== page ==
Researchers control the assembly of nanobristles into helical clusters

January 8, 2009
Illustration of the adhesive and particle trapping potential of the helically assembling bristle. Shown: Low-magnification SEM showing the capture of the 2.5-mm polystyrene spheres. Scale bar, 10 mm. Courtesy of Aizenberg lab at the Harvard School of Engineering and Applied Sciences

(PhysOrg.com) -- From the structure of DNA to nautical rope to distant spiral galaxies, helical forms are as abundant as they are useful in nature and manufacturing alike. Researchers at the Harvard School of Engineering and Applied Sciences (SEAS) have discovered a way to synthesize and control the formation of nanobristles, akin to tiny hairs, into helical clusters and have further demonstrated the fabrication of such highly ordered clusters, built from similar coiled building blocks, over multiple scales and areas.

The finding has potential use in energy and information storage, photonics, adhesion, capture and release systems, and as an enhancement for the mixing and transport of particles. Lead authors Joanna Aizenberg, Gordon McKay Professor of Materials Science at SEAS and the Susan S. and Kenneth L. Wallach Professor at the Radcliffe Institute for Advanced Study, and L Mahadevan, Lola England de Valpine Professor of Applied Mathematics at SEAS, reported the research in the January 9 issue of Science.

"We demonstrated a fascinating phenomenon: How a nanobristle immersed in an evaporating liquid self-assembles into an ordered array of helical bundles. This is akin to the way wet, curly hair clumps together and coils to form dreadlocks—but on a scale 1000 times smaller," said Aizenberg.

Bristles hugging a polystyrene sphere. Courtesy of Aizenberg lab at the Harvard School of Engineering and Applied Sciences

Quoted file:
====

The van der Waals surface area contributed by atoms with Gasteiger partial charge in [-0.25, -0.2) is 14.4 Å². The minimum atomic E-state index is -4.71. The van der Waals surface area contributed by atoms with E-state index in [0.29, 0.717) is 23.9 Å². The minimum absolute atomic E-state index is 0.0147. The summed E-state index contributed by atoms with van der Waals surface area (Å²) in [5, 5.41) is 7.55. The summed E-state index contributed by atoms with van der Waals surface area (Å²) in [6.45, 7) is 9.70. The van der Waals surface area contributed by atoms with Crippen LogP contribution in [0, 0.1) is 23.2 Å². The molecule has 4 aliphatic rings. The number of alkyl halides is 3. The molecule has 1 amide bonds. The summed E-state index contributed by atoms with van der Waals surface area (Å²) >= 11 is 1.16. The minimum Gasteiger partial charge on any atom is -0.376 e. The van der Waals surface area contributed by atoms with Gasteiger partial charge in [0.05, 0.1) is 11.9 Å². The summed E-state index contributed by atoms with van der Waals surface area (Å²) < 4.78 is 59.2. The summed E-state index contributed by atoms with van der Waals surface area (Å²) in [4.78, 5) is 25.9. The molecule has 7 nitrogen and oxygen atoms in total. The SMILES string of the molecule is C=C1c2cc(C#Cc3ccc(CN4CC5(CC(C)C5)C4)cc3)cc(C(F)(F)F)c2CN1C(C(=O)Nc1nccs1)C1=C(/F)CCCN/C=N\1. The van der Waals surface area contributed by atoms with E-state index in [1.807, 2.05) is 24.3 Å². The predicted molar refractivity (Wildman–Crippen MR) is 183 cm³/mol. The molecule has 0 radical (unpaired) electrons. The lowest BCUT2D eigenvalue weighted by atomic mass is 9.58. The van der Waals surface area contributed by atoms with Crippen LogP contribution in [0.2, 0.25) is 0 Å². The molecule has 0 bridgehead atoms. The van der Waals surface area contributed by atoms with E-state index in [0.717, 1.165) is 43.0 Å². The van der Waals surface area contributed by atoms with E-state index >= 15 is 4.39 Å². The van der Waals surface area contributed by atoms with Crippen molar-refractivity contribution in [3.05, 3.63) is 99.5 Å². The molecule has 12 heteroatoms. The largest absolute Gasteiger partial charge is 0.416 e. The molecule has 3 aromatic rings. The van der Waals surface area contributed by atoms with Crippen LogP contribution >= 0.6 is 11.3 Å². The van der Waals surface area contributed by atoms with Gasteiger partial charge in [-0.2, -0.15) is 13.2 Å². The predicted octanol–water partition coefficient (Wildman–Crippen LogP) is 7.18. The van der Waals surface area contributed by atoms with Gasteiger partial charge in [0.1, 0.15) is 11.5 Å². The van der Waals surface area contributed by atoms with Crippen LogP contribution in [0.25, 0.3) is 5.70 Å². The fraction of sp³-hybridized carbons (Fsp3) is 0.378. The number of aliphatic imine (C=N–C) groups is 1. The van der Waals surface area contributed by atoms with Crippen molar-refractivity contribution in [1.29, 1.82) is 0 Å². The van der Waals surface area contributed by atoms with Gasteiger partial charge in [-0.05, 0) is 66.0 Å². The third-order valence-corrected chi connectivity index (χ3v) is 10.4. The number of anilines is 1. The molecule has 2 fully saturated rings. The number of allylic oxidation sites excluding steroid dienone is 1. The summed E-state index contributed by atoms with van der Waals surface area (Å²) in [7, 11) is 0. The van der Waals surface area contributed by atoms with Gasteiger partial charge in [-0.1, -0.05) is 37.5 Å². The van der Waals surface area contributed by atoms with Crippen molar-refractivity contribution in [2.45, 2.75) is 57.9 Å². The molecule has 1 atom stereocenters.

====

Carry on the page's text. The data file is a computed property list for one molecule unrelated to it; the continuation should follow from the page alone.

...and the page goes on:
To achieve the "clumping" effect, the scientists used an evaporating liquid on a series of upright individual pillars arrayed like stiff threads on a needlepoint canvas. The resulting capillary forces—the wicking action or the ability of one substance to draw another substance into it—caused the individual strands to deform and to adhere to one another like braided hair, forming nanobristles.

"Our development of a simple theory allowed us to further characterize the combination of geometry and material properties that favor the adhesive, coiled self-organization of bundles and enabled us to quantify the conditions for self-assembly into structures with uniform, periodic patterns," said Mahadevan.

By carefully designing the specific geometry of the bristle, the researchers were able to control the twist direction (or handedness) of the wrapping of two or more strands. More broadly, Aizenberg and Mahadevan, who are both core members of the recently established Wyss Institute for Biologically Inspired Engineering at Harvard, expect such work will help further define the emerging science and engineering of functional self-assembly and pattern formation over large spatial scales.

Potential applications of the technique include the ability to store elastic energy and information embodied in adhesive patterns that can be created at will. This has implications for photonics in a similar way to how the chirally-ordered and circularly-polarizing elytral filaments in a beetle define its unique optical properties.

The finding also represents a critical step towards the development of an efficient adhesive or capture and release system for drug delivery and may be used to induce chiral flow patterns to enhance the mixing and transport of various particles at the micron- and submicron sale.

"We have teased apart and replicated a ubiquitous form in nature by introducing greater control over a technique increasingly used in manufacturing while also creating a micro-physical manifestation of the terrifying braids of the mythical Medusa," said Mahadevan.